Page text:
The Southland Times - - COMMENT&OPINION -

Mu­seum clo­sure

The un­der­ly­ing rea­son for the clo­sure of the mu­seum: the In­ver­cargill City Coun­cil is in fi­nan­cial dif­fi­cul­ties be­cause of its com­mit­ment to fi­nance 50 per cent of the in­ner-city up­grade.

Ac­cord­ing to the an­nual re­port of June 30, 2017, the end of last fi­nan­cial year, In­ver­cargill City Prop­erty Ltd had spent $11,178,000 on in­vest­ment prop­erty, which means the in­ner-city up­grade.

That money was bor­rowed. There are many rea­sons to be­lieve that by June 30 this year that sum will have more than dou­bled.

A ma­jor pro­por­tion of the money will have to be re­cu­per­ated from rates. The coun­cil will say that it will come from the shop own­ers.

Re­gard­less of when, and if, the money comes back at all, it is go­ing to lag by a con­sid­er­able time. My own pre­dic­tion is that it will never come back. Max Sk­er­rett In­ver­cargill In­ver­cargill City Coun­cil chief ex­ec­u­tive Clare Hadley replied:

Your cor­re­spon­dent’s as­ser­tion that the mu­seum’s clo­sure was caused by the in­ner-city up­grade is, with re­spect, er­ro­neous. The rea­son for the clo­sure of the mu­seum was pub­lic safety and the safety of ICC staff who work in the mu­seum build­ings.

The leg­isla­tive frame­work that ap­plies now is dif­fer­ent to that faced by the SMAG board when it re­ceived the orig­i­nal Opus re­port in 2013. Both Health and Safety and Build­ing Act leg­is­la­tion and re­spon­si­bil­i­ties have changed and tight­ened since then.

The coun­cil is now con­sid­er­ing the most ap­pro­pri­ate op­tions to en­sure staff are safe while un­der­tak­ing mu­seum work. There will be lim­ited staff ac­cess to the build­ing, but this will only be af­ter a health and safety plan has been put in place. Their main place of work will be off-site, which we are work­ing to se­cure. As their em­ployer, the first step is con­sult­ing with the staff.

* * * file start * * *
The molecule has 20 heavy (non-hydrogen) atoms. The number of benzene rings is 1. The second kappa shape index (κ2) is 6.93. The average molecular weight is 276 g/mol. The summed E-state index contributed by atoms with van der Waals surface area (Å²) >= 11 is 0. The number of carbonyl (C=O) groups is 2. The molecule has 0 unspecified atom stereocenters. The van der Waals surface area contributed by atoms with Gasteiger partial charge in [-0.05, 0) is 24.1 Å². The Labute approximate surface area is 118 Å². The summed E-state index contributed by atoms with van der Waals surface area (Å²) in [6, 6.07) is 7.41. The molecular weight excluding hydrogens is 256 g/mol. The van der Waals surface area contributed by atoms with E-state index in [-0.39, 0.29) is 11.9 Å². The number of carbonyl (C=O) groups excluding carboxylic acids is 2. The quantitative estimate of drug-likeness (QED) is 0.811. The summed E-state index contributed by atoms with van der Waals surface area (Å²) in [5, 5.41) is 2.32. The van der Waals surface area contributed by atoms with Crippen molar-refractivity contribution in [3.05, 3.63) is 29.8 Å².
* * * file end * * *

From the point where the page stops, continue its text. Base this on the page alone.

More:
Con­grat­u­la­tions to all in­volved in Fri­day’s ILT South­land En­ter­tain­ment Awards. As a first time au­di­ence mem­ber I was blown away by the pro­fes­sional stan­dard and pas­sion dis­played by all in­volved. The en­tire show was first class. It was a slick and highly en­ter­tain­ing evening, a real show­case of the tal­ent we have in the South.

Spe­cial con­grat­u­la­tions to every­one in­volved. Es­pe­cially Jo Ward and her team and of course Mr Lachie Hayes, South­land en­ter­tainer of the year, who was prob­a­bly born play­ing an in­stru­ment! The fu­ture of mu­sic is safe in the south if this is an in­di­ca­tion of the fu­ture. I will be there next year for sure, and I may I sug­gest that you are too. Jo, can I please book my tick­ets now? Lisa Tou- McNaughton Arts Ad­vo­ca­tor Arts Muri­hiku

Tire­less work

Ian Robert­son (April 16) made men­tion of the ef­forts of Hamish Walker and Mark Pater­son in help­ing re­solve the Ou­vea pre­mix is­sue and was crit­i­cal of the Gore District Coun­cil.

Hamish and Mark were in­deed sup­port­ive but I think it is im­por­tant to ac­knowl­edge Cherie Chap­man, the 2017 Labour can­di­date for Clutha-South­land, for her tire­less ad­vo­cacy on this is­sue. Cherie or­gan­ised a num­ber of pub­lic meet­ings, raised the aware­ness of this is­sue na­tion­ally and sup­ported the great work of the Mataura Ac­tion Against Dross group.

It is easy to be crit­i­cal of lo­cal gov­ern­ment for their in­ac­tion, but both the Gore District Coun­cil and En­vi­ron­ment South­land needed the fi­nan­cial sup­port and greater de­ci­sion-mak­ing ca­pac­ity of the gov­ern­ment to find a so­lu­tion. Un­der the pre­vi­ous gov­ern­ment en­vi­ron­men­tal is­sues and pub­lic health con­cerns had a lower pri­or­ity, this is not the case now. En­vi­ron­ment Min­is­ter David Parker’s sup­port was an es­sen­tial el­e­ment to a res­o­lu­tion and we should ac­knowl­edge the work of the Gore District Coun­cil chief ex­ec­u­tive, Steve Parry, who bro­kered the fi­nal so­lu­tion.

In the end there was a good deal of cross-party good­will to re­solve the dross cri­sis for the peo­ple of Mataura. Toxic waste is some­thing we all need to take some re­spon­si­bil­ity for as it is our com­mu­nity’s his­toric tol­er­ance for dump­ing, bury­ing and hid­ing toxic ma­te­ri­als with­out think­ing of the long-term con­se­quences that is prob­lem­atic. As ratepay­ers and vot­ers we give lo­cal and cen­tral gov­ern­ment the man­date to act on en­vi­ron­men­tal is­sues and I think we all have re­spon­si­bil­ity to make this clear if we think it is im­por­tant from now on. Dave Kennedy In­ver­cargill

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